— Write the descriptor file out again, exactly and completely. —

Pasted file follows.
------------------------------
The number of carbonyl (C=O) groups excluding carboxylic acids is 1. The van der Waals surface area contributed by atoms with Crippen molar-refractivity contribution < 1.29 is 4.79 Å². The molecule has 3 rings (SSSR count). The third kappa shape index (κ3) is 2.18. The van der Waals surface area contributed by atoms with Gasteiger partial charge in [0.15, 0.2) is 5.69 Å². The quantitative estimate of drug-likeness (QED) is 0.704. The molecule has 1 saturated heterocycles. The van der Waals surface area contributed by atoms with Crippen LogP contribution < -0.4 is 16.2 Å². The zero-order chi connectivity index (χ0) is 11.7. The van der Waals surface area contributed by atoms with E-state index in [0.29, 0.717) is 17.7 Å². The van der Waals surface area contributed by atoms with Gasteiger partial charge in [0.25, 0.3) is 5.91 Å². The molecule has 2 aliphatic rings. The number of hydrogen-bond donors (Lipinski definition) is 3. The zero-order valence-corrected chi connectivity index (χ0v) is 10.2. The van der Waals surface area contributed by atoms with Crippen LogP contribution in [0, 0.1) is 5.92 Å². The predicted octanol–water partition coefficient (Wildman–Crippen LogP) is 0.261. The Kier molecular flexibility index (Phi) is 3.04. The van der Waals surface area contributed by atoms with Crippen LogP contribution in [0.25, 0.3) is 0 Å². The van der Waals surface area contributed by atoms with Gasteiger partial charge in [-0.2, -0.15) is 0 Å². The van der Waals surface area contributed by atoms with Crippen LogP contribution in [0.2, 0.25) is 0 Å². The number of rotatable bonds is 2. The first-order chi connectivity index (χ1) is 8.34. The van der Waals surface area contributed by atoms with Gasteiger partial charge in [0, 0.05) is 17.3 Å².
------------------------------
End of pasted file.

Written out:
The number of carbonyl (C=O) groups excluding carboxylic acids is 1. The van der Waals surface area contributed by atoms with Crippen molar-refractivity contribution < 1.29 is 4.79 Å². The molecule has 3 rings (SSSR count). The third kappa shape index (κ3) is 2.18. The van der Waals surface area contributed by atoms with Gasteiger partial charge in [0.15, 0.2) is 5.69 Å². The quantitative estimate of drug-likeness (QED) is 0.704. The molecule has 1 saturated heterocycles. The van der Waals surface area contributed by atoms with Crippen LogP contribution < -0.4 is 16.2 Å². The zero-order chi connectivity index (χ0) is 11.7. The van der Waals surface area contributed by atoms with E-state index in [0.29, 0.717) is 17.7 Å². The van der Waals surface area contributed by atoms with Gasteiger partial charge in [0.25, 0.3) is 5.91 Å². The molecule has 2 aliphatic rings. The number of hydrogen-bond donors (Lipinski definition) is 3. The zero-order valence-corrected chi connectivity index (χ0v) is 10.2. The van der Waals surface area contributed by atoms with Crippen LogP contribution in [0, 0.1) is 5.92 Å². The predicted octanol–water partition coefficient (Wildman–Crippen LogP) is 0.261. The Kier molecular flexibility index (Phi) is 3.04. The van der Waals surface area contributed by atoms with Crippen LogP contribution in [0.25, 0.3) is 0 Å². The van der Waals surface area contributed by atoms with Gasteiger partial charge in [-0.2, -0.15) is 0 Å². The van der Waals surface area contributed by atoms with Crippen LogP contribution in [0.2, 0.25) is 0 Å². The number of rotatable bonds is 2. The first-order chi connectivity index (χ1) is 8.34. The van der Waals surface area contributed by atoms with Gasteiger partial charge in [0, 0.05) is 17.3 Å².